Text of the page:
The swell was 2m F and building with the bottom of Cyclone Paula pushing up an ever growing easterly swell, although the troughs were a long way apart and not too uncomfortable. In the late afternoon a big plastic NZ customs launch appeared out of the misty rain, looked us over and then disappeared back into the murk, they probably decided that drug smugglers would have a flasher yacht. We continued to sail fast for us, under double reefed main and working jib as usual, and dawn saw us off Cape Brett at the entrance to the Bay of Islands. I got something of a surprise when Rachel woke me at 0800hrs. The swell that had only been about 2 metres the previous night had now risen to at least 4 metres, which looked impressive but was actually very comfortable, as the troughs were a long way apart and very rounded. The wind kept bending with us as we sailed into Bay of Islands and then up to Opua and we started the motor for the first time off the end of the Opua whart when we dropped the sails to motor into the marina. When we arrived, as usual for us the heavens opened and it poured. Opua Marina is very nice, only one year old. It is already full and they are trying to get consent to double its size. Many of the overseas yachts that previously stayed in Whangarei now stay in Opua. As luck would have it an old school friend of mine, whom we were hoping to catch up with, had just taken a Skippers job on a millionaires yacht, which was berthed two berths down from us. So we spent most evenings on their yacht with him and his wife (she is the first mate). The vessel is an unusual yacht, a 58 ft long sloop with a carbon fibre mast and booms (plural, being that the boom extended out as far as the pulpit), and no rigging. It has a fixed boom for the mainsail and another fixed boom the headsail is mounted on. The whole mast pivots on a big bearing enabling reefing to be done by simply spinning the main boom down wind — reefing then turning the whole assembly around again, it looked a little weird with no rigging to hold it all up.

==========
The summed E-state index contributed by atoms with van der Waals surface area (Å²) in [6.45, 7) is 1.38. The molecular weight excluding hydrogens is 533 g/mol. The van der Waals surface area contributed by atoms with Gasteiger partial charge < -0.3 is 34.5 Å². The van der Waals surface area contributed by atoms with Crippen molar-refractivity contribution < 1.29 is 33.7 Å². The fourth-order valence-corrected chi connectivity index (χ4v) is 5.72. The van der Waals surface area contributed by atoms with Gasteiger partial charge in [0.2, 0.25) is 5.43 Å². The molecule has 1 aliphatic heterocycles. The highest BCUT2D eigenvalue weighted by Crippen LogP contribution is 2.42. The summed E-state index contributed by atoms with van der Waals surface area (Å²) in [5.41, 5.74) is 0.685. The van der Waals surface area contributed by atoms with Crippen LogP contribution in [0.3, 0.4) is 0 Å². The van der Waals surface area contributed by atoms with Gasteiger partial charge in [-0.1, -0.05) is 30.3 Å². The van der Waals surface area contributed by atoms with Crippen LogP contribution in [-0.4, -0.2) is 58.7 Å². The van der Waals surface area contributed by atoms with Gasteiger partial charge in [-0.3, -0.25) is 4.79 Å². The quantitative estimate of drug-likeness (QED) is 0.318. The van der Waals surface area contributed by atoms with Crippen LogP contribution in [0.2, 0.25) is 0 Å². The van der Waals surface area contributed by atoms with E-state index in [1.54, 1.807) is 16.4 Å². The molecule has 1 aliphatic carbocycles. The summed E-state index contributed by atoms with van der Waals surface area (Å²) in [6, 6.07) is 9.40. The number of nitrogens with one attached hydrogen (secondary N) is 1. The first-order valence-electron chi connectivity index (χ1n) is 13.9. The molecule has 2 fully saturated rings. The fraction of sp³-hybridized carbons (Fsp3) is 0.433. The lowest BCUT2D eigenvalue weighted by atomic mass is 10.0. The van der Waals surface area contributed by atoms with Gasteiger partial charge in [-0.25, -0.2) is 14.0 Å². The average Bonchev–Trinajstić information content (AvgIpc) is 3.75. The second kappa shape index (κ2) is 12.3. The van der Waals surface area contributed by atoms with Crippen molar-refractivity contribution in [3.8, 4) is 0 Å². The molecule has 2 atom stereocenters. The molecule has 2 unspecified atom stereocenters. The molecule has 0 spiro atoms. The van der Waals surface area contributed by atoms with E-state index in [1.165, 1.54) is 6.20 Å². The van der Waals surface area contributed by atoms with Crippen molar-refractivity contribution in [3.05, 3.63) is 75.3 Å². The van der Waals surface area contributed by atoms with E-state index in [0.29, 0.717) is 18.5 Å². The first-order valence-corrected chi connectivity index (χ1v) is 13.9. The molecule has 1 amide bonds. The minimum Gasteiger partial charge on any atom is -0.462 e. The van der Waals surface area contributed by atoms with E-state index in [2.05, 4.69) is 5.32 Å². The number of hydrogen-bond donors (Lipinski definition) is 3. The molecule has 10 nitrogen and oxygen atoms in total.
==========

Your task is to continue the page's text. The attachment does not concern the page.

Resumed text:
We stayed in Opua longer than we expected, the weather ranged between not very flash and lousy. We had now been officially told that due to La Nina, it was a bad year to sail around the North Island. Tropical Cyclone Paula slid off a few hundred miles east of NZ and got downgraded, but not before giving us lots of strong easterly winds and rain. Since it was not good cruising weather we hired a car and drove around Northland. I was somewhat at a loss with no local Burger King restaurant, but not being the sort that is easily deterred, I drove all the way to Whangarei and located both a Burger King and a movie theatre. Time was now getting shorter and there had been no good weather windows to get around Cape Reinga since we had been there, so we decided that the next suitable forecast we would go. The first time we planned to go with a forecast of S/E winds a sub tropical low formed on North Cape. The second time the forecast was Ok we awoke to black skies, driving rain and 30 knots of easterly in the marina. The third attempt the forecast looked Ok for a couple of days, but we would run into a fairly nasty looking front about two/three days out. As 48 hours would wee me with plenty of sea room off the West Coast I wasn’t too concerned. We left at 0800hrs under grey threatening skies, after clearing Bay of Islands we were back with our familiar combination of working jib and double reefed main sailing fast with the StE wind aft of the beam. The constant passage of squalls continued the by now familiar pattern of gust fronts and rain. 24 hours later we were off Noah Cape and right on cue. The wind backed to N/E but died between North Cape and Cape Reinga. We had to motor for an hour or two but got the wind back at Cape Reinga. We passed 8nm off Cape Reinga to avoid the tidal overfalls marked on the chart. The sea was the calmest we had on the entire trip and the weeks of easterly winds had set up a strong west going current across the top which gave us a 2 to 3 knot boost.